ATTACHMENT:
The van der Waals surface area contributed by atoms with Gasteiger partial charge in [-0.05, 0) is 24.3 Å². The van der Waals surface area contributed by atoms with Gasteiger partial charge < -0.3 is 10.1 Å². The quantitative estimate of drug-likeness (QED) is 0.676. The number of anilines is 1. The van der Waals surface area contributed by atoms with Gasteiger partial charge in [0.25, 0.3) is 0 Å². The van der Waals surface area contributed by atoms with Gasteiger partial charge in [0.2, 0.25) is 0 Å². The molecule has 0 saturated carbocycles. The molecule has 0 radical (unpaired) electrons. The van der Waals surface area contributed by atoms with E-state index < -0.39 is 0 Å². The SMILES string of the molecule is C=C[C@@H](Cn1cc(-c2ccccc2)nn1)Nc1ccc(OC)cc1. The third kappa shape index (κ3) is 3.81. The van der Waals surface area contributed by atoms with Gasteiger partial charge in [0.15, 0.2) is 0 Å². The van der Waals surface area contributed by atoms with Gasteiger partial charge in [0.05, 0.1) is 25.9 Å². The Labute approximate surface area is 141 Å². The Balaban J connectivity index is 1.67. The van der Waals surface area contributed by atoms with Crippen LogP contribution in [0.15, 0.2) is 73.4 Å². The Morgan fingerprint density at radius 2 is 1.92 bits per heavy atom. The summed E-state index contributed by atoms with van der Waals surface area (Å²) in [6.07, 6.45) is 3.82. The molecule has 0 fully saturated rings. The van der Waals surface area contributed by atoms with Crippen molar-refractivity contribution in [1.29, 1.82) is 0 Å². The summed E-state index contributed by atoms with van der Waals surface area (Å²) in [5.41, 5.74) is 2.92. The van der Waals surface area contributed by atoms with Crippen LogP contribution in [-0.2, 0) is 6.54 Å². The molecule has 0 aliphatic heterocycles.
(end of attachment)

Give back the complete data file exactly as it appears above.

The van der Waals surface area contributed by atoms with Gasteiger partial charge in [-0.05, 0) is 24.3 Å². The van der Waals surface area contributed by atoms with Gasteiger partial charge < -0.3 is 10.1 Å². The quantitative estimate of drug-likeness (QED) is 0.676. The number of anilines is 1. The van der Waals surface area contributed by atoms with Gasteiger partial charge in [0.25, 0.3) is 0 Å². The van der Waals surface area contributed by atoms with Gasteiger partial charge in [0.2, 0.25) is 0 Å². The molecule has 0 saturated carbocycles. The molecule has 0 radical (unpaired) electrons. The van der Waals surface area contributed by atoms with E-state index < -0.39 is 0 Å². The SMILES string of the molecule is C=C[C@@H](Cn1cc(-c2ccccc2)nn1)Nc1ccc(OC)cc1. The third kappa shape index (κ3) is 3.81. The van der Waals surface area contributed by atoms with Gasteiger partial charge in [0.15, 0.2) is 0 Å². The van der Waals surface area contributed by atoms with Gasteiger partial charge in [0.05, 0.1) is 25.9 Å². The Labute approximate surface area is 141 Å². The Balaban J connectivity index is 1.67. The van der Waals surface area contributed by atoms with Crippen LogP contribution in [0.15, 0.2) is 73.4 Å². The Morgan fingerprint density at radius 2 is 1.92 bits per heavy atom. The summed E-state index contributed by atoms with van der Waals surface area (Å²) in [6.07, 6.45) is 3.82. The molecule has 0 fully saturated rings. The van der Waals surface area contributed by atoms with Crippen molar-refractivity contribution in [1.29, 1.82) is 0 Å². The summed E-state index contributed by atoms with van der Waals surface area (Å²) in [5.41, 5.74) is 2.92. The van der Waals surface area contributed by atoms with Crippen LogP contribution in [-0.2, 0) is 6.54 Å². The molecule has 0 aliphatic heterocycles.